Recession-bound South Africa sees wider budget deficits, low growth; rand dips

CAPE TOWN (Reuters) - South Africa predicted wider budget deficits and cut growth forecasts in a bleak budget on Wednesday that focused spending on infrastructure, manufacturing and agriculture to boost the recession-bound economy.

South African Finance Minister Tito Mboweni delivers his medium-term budget policy statement at Parliament in Cape Town, South Africa October 24, 2018. REUTERS/Sumaya Hisham

Finance Minister Tito Mboweni acknowledged the challenge he faces at a time revenue shortfalls as he presented his medium term budget policy statement after just two weeks in the job.

“We are trying to make the best out of a difficult situation,” he told reporters before making his maiden budget speech in parliament.

Africa’s most industrialized economy is struggling with ballooning debt that risks pushing its sovereign credit ratings deeper into “junk” territory. Cash-strapped state firms and high public wages have also strained government finances, putting in jeopardy plans to reduce a stubbornly high unemployment rate before national elections next year.

The Treasury estimated the budget deficit would widen to 4 percent of South African gross domestic product in the 2018/19 fiscal year from 3.6 percent forecast previously, and then rise to a 4.2 percent in the next two years. It also halved the growth forecast for this calendar year to 0.7 percent.

In the three years to 2020/21, the tax revenue is expected to underperform significantly, it added. South Africa’s fiscal year runs from April to March.

The rand ZAR=D3 which was half a percent stronger before Mboweni's budget speech, turned weaker, falling nearly 2 percent. Government debt prices also fell.

Mboweni said the markets would recover.

“Once the markets look overall at what is contained in the statement, I think they will get a sense of the balance,” he told a media conference after his speech.

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“They might also been unhappy about the consolidated deficit number...I suspect they will come down (recover) a bit.”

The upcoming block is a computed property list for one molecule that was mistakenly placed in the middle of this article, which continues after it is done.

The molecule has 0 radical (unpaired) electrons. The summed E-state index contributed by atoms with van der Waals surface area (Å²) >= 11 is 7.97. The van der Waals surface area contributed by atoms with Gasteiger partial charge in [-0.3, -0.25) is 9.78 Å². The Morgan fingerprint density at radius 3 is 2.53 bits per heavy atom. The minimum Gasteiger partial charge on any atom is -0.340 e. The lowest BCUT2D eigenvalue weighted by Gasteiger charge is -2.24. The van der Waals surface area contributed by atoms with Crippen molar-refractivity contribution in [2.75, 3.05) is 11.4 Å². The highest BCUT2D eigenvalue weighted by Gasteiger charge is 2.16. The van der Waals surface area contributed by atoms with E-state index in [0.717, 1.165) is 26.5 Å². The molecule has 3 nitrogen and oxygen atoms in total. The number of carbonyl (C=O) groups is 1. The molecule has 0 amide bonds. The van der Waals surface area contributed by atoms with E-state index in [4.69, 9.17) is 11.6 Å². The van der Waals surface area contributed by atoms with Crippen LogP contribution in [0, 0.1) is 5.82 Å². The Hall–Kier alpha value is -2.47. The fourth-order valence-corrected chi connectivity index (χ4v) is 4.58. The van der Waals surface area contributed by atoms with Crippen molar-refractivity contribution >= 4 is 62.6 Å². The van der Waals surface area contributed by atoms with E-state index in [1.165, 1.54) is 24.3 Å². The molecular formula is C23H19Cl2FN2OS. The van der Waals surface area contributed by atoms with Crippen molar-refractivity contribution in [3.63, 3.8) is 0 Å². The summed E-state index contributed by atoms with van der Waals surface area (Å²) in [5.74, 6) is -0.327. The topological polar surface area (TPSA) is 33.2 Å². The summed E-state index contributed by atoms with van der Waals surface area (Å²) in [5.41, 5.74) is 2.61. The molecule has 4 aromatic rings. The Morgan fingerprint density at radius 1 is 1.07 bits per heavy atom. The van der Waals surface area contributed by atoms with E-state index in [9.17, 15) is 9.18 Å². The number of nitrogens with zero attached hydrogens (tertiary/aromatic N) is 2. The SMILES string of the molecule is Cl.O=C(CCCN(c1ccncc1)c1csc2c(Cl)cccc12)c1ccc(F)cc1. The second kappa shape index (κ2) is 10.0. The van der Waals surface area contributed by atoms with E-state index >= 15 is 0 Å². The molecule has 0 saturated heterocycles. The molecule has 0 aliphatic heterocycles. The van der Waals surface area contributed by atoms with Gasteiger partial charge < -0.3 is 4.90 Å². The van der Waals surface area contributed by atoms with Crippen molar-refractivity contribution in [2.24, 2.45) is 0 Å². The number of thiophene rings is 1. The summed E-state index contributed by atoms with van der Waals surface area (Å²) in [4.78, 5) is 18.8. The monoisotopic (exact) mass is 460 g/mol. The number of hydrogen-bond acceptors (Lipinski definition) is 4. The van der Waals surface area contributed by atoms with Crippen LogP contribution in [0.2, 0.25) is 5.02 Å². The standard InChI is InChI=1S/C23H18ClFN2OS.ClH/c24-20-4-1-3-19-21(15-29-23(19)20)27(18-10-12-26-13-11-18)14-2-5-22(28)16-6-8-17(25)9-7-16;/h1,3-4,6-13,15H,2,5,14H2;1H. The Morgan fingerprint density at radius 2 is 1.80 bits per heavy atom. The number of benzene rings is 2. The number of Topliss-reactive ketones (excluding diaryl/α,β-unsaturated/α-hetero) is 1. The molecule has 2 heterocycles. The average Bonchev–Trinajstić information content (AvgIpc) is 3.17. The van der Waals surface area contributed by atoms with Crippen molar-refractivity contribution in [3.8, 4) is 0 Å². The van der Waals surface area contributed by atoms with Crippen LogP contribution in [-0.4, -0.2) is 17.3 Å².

The government’s gross loan debt is expected to stabilize at 59.6 percent of GDP by 2023/24 from an estimated 55.8 percent in the current year, the Treasury said. These estimates are likely to be viewed as negative for South Africa’s credit ratings before a possible Moody’s review.

Moody’s is the only one of the “big three” agencies to rate South Africa at investment grade. South Africa is rated “junk” by S&P Global Ratings and Fitch.

“Without meaningful structural economic reform to get this economy growing again the Treasury is going to find itself in a very difficult spot come the February budget,” Jeffrey Schultz, economist at BNP Paribas, said. “I think the risk of ratings downgrades next year is still a very real possibility.”

Sanlam Private Wealth director Greg Katzenellenbogen said: “(Mboweni) had a tougher message for people than we thought and the situation is worse than we thought, especially on revenue collection.”

President Cyril Ramaphosa announced a stimulus plan last month that included 50 billion rand ($3.5 billion) of expenditure, a portion of which will be funds shifted from low performance areas, and some new funding.

The Treasury said it would move 32.4 billion rand in expenditure over the next three years, with nearly half the amount directed to agriculture, infrastructure, clothing and textile incentives and job creation programs.

Funding of under-performing areas has been reallocated, provisional allocations adjusted and the contingency reserve drawn down to make up for the stimulus cash, the Treasury said.

($1 = 14.3918 rand)

Additional reporting by Nqobile Dludla and Tanisha Heiberg in Johannesburg; Editing by James Macharia, Richard Balmforth